Do you have an elegant decanter that you received as a gift or purchased on a whim? Maybe it’s collecting dust on your shelf, waiting to be adored at a tasting with friends. If you haven’t found a way – or a reason, for that matter – to use it, come closer. Let’s talk decanting.

In its simplest definition, decanting is the act of pouring wine from its own vessel, the bottle, into another vessel, a decanter, before serving.

Why try it? Will it make any sort of difference? Decanting is meant for separating wine from their natural deposits of sediment in the bottle. Sediment stays in the bottle and a nice, clean wine charms the glass, ready to please you and your guests.

The process can also open up the wine. It breathes and makes contact with oxygen. Depending on style, this aeration can embellish, soften or highlight the wine’s flavors, giving it an extra boost of life.

First, let’s point out that not every style of wine demands decanting. The everyday white and rosé might not deem it necessary and you should keep your bubbles safe within the confines of their bottle, but some varietals can reap the benefits of a quick decant before serving. For example, Pinot Noir is lighter and can be more sensitive to light and oxygen. However, decanting can ease the tartness of a highly acidic Pinot.

Decanting works well with bold, full-bodied and high-tannin wines – think Syrah or Cabernet Sauvignon. Reds naturally carry larger deposits of pigment, tannin and sediment. These fall out of solution as they age and collect at the resting point of the bottle, depending on how it’s stored.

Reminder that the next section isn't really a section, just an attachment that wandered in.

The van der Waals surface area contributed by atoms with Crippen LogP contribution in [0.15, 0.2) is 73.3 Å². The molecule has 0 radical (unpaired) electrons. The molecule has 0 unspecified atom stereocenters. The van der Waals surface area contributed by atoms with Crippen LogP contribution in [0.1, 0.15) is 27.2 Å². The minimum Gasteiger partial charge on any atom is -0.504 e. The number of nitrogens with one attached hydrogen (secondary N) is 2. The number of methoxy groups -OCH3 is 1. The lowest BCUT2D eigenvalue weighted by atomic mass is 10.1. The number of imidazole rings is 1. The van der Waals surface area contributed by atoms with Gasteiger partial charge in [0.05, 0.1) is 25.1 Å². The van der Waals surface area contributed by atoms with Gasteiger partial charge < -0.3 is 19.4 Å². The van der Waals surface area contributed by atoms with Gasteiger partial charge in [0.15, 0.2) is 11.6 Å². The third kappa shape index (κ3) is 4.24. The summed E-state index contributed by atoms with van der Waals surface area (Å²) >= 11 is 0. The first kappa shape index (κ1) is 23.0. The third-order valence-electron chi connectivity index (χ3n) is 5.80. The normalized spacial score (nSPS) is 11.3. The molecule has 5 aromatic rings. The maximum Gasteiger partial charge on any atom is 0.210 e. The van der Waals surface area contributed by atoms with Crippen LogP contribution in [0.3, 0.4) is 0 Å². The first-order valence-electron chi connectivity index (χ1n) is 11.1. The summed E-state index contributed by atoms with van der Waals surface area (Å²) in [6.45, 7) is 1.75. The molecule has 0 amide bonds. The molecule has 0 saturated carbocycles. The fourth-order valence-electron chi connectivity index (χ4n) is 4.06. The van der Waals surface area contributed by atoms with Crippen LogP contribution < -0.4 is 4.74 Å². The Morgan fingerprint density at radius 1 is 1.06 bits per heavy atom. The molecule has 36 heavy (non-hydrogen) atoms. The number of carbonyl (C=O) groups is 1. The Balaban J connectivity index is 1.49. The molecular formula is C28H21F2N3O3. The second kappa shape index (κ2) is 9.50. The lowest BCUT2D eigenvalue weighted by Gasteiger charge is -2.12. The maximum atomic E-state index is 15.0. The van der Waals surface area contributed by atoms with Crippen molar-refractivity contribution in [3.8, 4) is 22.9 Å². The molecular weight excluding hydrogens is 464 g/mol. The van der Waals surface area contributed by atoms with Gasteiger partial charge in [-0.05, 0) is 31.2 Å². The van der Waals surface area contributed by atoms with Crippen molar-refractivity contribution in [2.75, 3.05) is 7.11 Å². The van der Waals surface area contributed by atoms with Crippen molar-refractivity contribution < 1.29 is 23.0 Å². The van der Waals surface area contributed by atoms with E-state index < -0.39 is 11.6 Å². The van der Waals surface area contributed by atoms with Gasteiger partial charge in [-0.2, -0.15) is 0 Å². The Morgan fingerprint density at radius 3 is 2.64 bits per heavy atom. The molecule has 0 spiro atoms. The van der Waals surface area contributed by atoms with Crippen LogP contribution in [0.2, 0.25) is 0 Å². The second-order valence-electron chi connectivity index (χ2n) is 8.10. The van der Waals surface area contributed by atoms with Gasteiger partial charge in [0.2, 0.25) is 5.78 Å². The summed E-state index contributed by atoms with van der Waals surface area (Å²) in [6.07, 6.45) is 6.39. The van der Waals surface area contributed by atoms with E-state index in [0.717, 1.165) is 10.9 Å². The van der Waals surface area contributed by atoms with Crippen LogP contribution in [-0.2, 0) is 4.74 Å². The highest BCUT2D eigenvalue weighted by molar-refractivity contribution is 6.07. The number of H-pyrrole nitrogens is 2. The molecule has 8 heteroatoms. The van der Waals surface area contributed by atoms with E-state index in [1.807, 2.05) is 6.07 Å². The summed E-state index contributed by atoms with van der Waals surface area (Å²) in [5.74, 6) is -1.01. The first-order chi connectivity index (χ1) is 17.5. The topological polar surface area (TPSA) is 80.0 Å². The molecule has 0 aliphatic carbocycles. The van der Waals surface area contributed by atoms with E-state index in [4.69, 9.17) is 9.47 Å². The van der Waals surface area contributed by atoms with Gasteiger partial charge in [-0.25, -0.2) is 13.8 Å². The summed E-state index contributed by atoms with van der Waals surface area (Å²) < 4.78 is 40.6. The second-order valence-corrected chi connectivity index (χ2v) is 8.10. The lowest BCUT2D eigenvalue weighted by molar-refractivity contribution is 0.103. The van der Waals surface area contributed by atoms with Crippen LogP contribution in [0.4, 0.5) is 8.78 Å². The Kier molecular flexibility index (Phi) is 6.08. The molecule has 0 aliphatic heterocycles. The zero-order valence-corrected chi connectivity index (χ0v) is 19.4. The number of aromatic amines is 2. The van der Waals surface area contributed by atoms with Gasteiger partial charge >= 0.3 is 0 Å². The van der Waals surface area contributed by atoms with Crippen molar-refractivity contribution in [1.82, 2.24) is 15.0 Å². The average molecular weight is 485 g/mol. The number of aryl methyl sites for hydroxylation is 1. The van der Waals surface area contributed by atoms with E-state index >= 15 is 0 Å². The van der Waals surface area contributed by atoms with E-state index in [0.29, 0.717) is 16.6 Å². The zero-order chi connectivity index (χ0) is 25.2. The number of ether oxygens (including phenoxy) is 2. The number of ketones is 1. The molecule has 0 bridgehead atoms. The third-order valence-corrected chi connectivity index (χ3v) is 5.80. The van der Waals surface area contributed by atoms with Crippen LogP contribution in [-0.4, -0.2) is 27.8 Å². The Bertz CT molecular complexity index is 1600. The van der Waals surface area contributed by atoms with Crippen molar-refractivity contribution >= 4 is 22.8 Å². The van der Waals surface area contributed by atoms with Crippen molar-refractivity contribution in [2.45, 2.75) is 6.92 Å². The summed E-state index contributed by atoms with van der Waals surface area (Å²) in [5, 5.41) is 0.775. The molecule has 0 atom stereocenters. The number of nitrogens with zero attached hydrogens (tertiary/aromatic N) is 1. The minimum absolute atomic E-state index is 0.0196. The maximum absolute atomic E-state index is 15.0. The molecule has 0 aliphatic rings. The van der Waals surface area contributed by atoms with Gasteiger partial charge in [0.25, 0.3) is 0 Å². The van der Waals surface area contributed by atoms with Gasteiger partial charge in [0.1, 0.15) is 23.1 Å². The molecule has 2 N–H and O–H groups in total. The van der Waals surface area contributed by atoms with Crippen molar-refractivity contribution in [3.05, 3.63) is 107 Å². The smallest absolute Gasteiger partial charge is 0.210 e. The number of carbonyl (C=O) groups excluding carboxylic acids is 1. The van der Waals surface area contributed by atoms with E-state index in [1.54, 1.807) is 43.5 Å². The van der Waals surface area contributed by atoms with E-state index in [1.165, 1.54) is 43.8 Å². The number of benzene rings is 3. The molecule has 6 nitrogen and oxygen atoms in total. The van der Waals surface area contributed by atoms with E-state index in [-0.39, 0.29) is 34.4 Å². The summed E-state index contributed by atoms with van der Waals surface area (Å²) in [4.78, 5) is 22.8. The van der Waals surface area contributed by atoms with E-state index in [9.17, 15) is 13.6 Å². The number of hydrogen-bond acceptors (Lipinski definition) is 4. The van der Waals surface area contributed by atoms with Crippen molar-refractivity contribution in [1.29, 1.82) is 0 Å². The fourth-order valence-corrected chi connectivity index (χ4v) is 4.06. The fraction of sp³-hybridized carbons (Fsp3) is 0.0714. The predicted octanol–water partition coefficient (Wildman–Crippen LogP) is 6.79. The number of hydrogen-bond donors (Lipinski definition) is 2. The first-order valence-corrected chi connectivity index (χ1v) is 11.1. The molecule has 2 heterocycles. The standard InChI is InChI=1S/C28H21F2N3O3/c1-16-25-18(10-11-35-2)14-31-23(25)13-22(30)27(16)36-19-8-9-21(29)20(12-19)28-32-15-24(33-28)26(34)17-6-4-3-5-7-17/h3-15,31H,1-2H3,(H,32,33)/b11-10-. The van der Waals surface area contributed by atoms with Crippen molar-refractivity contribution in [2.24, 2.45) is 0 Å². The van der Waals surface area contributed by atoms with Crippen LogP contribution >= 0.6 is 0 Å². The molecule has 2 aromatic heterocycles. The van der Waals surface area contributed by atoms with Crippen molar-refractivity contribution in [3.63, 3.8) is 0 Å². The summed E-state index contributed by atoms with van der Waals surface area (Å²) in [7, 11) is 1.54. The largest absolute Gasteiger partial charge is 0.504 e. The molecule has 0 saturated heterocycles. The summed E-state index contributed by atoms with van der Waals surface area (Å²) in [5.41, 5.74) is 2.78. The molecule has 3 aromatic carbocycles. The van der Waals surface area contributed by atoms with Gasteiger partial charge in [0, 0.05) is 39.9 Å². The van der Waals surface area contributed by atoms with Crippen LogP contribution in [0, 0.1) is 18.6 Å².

Before decanting, make sure your bottle is upright so the deposit rests at the bottom. To decant, slowly pour into the container as to not disrupt the sediment. Stop as soon as sediment flow toward the neck of the bottle. Let it sit, then serve.

Older, fragile wines require less time and oxygen exposure, so pour slowly along the neck of the decanter as to not to oxidize easily and prevent flavor dissipation. Let it sit for no more than 30 minutes. You won’t need to be as tender to the younger, more vigorous wines as they can benefit from more aeration. Feel free to let these fresher bottlings take a little extra time – they can be decanted up to an hour or more prior to serving.

It is debated on whether decanting is even necessary to begin with. Though there is something sentimental about serving your guests with an eye-catching crystal vase, decanting your wine is all based on your own style and personal preference. There are no set rules to enjoy an authentic, Northwest bottle. How will you enjoy your wine best?